California's Department of Fish and Wildlife said that thousands of state employees and contractors' sensitive, personal data was exposed in a security breach discovered nearly two months ago. Department officials said a former employee downloaded the data to an unencrypted personal device and took the records outside of the state department's network.
The department has not named the ex-employee in question or provided any details regarding when or why the data was downloaded by the former staffer.
Compromised data included the full names, Social Security Numbers and, in some cases, home addresses of people who worked at the CDFW and California's Wildlife Conservation Board in 2007, a memo sent to its existing employees last week reportedly states. The personal data of vendors who worked with the board between 2007 and 2010 was also compromised in the breach.
About 2,300 people were working at the CDFW in 2007, according to state records.
The security breach was first discovered before Christmas on 22 December 2017, officials said. Department spokeswoman Jordan Traverso said CDFW has not yet found evidence of any malicious hackers profiting off of the exposed data, Sacramento Bee reports.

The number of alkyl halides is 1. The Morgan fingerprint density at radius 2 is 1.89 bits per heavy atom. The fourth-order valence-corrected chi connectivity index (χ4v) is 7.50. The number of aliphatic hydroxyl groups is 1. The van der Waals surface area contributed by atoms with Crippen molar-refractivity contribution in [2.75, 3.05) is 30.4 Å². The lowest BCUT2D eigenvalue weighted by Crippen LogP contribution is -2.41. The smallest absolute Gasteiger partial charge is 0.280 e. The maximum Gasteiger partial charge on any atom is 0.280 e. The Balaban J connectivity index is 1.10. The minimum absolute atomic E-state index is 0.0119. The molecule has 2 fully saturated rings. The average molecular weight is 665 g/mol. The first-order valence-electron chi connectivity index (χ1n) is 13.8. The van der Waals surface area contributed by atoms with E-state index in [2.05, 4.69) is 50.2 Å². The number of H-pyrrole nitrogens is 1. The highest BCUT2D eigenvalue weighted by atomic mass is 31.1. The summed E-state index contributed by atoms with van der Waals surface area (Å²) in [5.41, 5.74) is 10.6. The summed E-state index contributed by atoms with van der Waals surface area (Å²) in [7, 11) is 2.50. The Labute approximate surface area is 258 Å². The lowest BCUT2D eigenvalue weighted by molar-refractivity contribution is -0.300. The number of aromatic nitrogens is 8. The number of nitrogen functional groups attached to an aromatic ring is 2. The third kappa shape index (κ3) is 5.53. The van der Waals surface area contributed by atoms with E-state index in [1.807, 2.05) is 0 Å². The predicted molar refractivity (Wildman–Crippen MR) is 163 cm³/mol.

"We take the security of personally identifiable information very seriously," CDFW said in the memo dated 15 February. "We promptly notified the California Highway Patrol (CHP), which is investigating the incident."
CDFW said it did not notify the individuals until this week in compliance with a civil code that says notification may be delayed until law enforcement determines doing so will not affect its criminal investigation into the breach.
"At this time, we have no information to indicate the former employee had any malicious intent," CDFW added. "CDFW regrets that this incident occurred and wants to assure you that we are reviewing and revising our policies, procedures, and practices to minimize the risk of future recurrence."
IBTimes UK has reached out to CDFW for further comment.
News of the security breach comes just days after the Sacramento Bee accidentally leaked a database that included 19 million California voters' records online. The exposed information was swiftly scooped up by hackers who locked down the data and held it for ransom.
It was discovered that the database was left exposed for about two weeks following a routine maintenance.
In December last year, a MongoDB database containing the personal data of every voter in California was also left unprotected. It was later deleted by hackers and replaced with a ransom note. It is still unclear who that database belonged to.